One or two birds go out of their way to help the photographer. But few oblige quite so enthusiastically as White-breasted Woodswallow doing a few stretches atop the Troopy in the Tyto carpark the other morning.
Another species with a habit of standing out is the White-eared Monarch, noted forager of outer foliage. Came upon three together today at the western end of the wetlands. Probably rather scruffy adults and an immature.
Hard for the scores of Willie Wagtails not to stand out. Not so often caught with tail fanned, though they are fantails, not wagtails.
Months of seeing back half of snake slipping away into long Town Common grass without being absolutely sure of species ended with Greater Black Whipsnake yesterday finally presenting front half to camera. The para grass surrounding the pool at Payets tower is probably home to more than six snake species. Mostly they're seen when swimming across open water.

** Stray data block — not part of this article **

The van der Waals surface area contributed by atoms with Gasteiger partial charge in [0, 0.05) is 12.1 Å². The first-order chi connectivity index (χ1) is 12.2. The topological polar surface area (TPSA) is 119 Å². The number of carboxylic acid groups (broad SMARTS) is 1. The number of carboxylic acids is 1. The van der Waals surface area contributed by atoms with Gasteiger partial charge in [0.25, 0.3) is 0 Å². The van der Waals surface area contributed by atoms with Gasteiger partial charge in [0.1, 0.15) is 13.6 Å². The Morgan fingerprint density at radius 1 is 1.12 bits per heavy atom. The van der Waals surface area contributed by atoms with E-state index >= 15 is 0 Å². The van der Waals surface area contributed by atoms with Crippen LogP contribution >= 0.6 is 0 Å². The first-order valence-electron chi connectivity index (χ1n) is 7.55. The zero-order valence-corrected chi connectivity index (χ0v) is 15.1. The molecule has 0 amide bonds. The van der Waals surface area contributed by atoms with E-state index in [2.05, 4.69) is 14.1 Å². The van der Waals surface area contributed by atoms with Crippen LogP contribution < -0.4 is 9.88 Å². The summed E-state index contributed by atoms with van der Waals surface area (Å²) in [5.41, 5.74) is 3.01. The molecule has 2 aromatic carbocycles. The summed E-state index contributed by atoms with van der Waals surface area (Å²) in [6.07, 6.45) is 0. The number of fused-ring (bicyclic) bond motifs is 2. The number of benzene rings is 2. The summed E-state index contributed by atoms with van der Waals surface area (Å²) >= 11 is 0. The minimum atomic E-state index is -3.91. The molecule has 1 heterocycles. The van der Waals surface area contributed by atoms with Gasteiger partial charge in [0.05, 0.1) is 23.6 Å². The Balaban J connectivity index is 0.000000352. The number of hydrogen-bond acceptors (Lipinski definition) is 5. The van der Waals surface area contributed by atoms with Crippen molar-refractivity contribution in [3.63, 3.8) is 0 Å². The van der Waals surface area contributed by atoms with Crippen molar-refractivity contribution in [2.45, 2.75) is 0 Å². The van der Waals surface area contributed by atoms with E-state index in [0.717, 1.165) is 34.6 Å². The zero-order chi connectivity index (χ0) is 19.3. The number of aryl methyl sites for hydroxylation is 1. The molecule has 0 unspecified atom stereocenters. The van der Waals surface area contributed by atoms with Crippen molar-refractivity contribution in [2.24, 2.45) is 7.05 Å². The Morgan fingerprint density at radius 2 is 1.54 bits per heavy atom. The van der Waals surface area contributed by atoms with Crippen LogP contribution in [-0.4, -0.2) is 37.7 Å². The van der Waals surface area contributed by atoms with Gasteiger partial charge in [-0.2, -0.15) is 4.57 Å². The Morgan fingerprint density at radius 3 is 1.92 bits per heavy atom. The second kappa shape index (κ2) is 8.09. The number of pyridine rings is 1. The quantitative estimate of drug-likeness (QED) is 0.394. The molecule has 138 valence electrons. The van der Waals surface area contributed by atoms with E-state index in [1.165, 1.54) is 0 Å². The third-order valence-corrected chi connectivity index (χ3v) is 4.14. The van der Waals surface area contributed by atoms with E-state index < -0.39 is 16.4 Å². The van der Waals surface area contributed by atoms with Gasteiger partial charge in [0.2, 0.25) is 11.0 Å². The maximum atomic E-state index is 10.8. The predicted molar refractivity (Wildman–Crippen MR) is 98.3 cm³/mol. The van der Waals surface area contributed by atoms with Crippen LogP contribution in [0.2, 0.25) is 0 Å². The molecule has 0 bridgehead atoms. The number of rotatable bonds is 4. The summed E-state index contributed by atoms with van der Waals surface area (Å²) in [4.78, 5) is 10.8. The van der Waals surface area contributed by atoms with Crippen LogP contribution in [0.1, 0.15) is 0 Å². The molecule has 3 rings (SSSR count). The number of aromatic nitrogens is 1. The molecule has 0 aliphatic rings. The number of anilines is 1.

One of their prey targets, Two-lined Dragon well out of snake danger on bonnet of Troopy. Nope, not my doing. It appeared from 'nowhere' the other morn. Clear bonnet one second, Dragon hood ornament the next. Odd, because dragon claws don't grip like skinks'. As seen when it nipped through open driver's door to inside Troopy but was easily scooped up as it kept trying to scale rubber matting over transmission tunnel, getting halfway up only to slide back down again.
Wouldn't be easy scooping metre's worth of Yellow-spotted Monitor from inside Troopy. But though the invitation's been made a few ti…